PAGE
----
SOUTH-SOUTH Cooperation is a term we’ve heard in recent history mainly from policymakers and academics to describe the exchange of resources, technology, and knowledge between developing countries also known as countries of the Global South.
Last week, Addis Ababa and Dar es Salaam moved beyond the academia and policy ‘isms’ seeking instead to meet the aspirations of their own tiny Global South into practical economic cooperation spanning a whole gamut of 14 areas in their collective development efforts – from energy, agriculture and tourism to air, land and sea transport networks; and education, sporting events to industry and tax reforms.
In other words, we’re not just going to be talking about mere dialogue on how to work together but real circulation of human capital, goods and services that matter; we’re also going to real people breaking linguistic barriers to deliver real change in the lives of our peoples; in crude shorthand, we’re shedding off mere terms that have been emerging in transnational and postcolonial studies to practical, hands-on experiences on the ground.
Of course, we may still be called “less developed countries,” and “less developed regions” of the Third World; these we may not shake off overnight: But we’re going to rise beyond the socalled “metaphor for underdeveloped countries” to a people working together to change things from within.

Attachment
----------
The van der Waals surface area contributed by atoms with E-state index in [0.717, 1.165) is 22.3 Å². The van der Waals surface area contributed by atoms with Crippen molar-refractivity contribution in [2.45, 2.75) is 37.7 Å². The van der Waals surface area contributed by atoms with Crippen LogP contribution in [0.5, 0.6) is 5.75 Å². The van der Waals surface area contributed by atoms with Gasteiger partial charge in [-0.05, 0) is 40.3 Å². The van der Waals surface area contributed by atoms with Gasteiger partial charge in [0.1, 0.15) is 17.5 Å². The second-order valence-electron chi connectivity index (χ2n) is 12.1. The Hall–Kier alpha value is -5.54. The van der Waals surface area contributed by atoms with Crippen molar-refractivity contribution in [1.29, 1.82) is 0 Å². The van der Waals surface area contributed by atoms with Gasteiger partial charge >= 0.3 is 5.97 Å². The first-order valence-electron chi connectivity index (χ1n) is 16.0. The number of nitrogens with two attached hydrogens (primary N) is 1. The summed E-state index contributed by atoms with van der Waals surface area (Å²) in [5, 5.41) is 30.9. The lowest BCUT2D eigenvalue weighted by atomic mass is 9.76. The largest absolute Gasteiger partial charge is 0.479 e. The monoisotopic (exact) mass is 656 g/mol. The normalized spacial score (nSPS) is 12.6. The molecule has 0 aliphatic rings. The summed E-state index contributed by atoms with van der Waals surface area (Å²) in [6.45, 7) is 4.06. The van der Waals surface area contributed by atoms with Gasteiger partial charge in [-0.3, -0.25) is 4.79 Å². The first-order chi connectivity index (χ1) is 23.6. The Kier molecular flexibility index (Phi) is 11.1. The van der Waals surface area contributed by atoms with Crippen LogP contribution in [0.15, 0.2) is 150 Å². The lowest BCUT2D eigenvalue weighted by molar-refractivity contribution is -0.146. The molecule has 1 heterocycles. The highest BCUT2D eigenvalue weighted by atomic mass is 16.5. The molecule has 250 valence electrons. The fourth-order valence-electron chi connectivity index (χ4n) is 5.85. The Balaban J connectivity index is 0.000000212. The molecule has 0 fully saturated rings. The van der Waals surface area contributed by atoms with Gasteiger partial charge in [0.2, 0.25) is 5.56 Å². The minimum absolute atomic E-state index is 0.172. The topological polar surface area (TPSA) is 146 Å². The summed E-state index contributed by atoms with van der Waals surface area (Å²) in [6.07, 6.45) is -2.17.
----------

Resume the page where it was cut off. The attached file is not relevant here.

For too long, debate has lingered on the need in this impoverished continent of Africa to copy from the so-called “Asian Tigers” such as Malaysia; we’ve also been exhorted to borrow a leaf from the Green Revolution that swept across the Asian sub-continent, particularly India.
But, alas, did we even know that there was precious little to copy from – for the simple reason that soils and agronomic practices that fuelled those agrarian reforms were totally different from Africa’s? True, we may have had “interconnected histories of colonialism and differential economic and social change through which large inequalities in living standards, life expectancy, and access to resources were maintained.
But that was it. In the words of Founding Father Mwalimu Julius K. Nyerere, you “cannot develop” the people; you can only give them the tools with which to develop themselves. That’s the way we see the current Addis-Dar cooperation agreements: Giving the people the tools with which to develop themselves.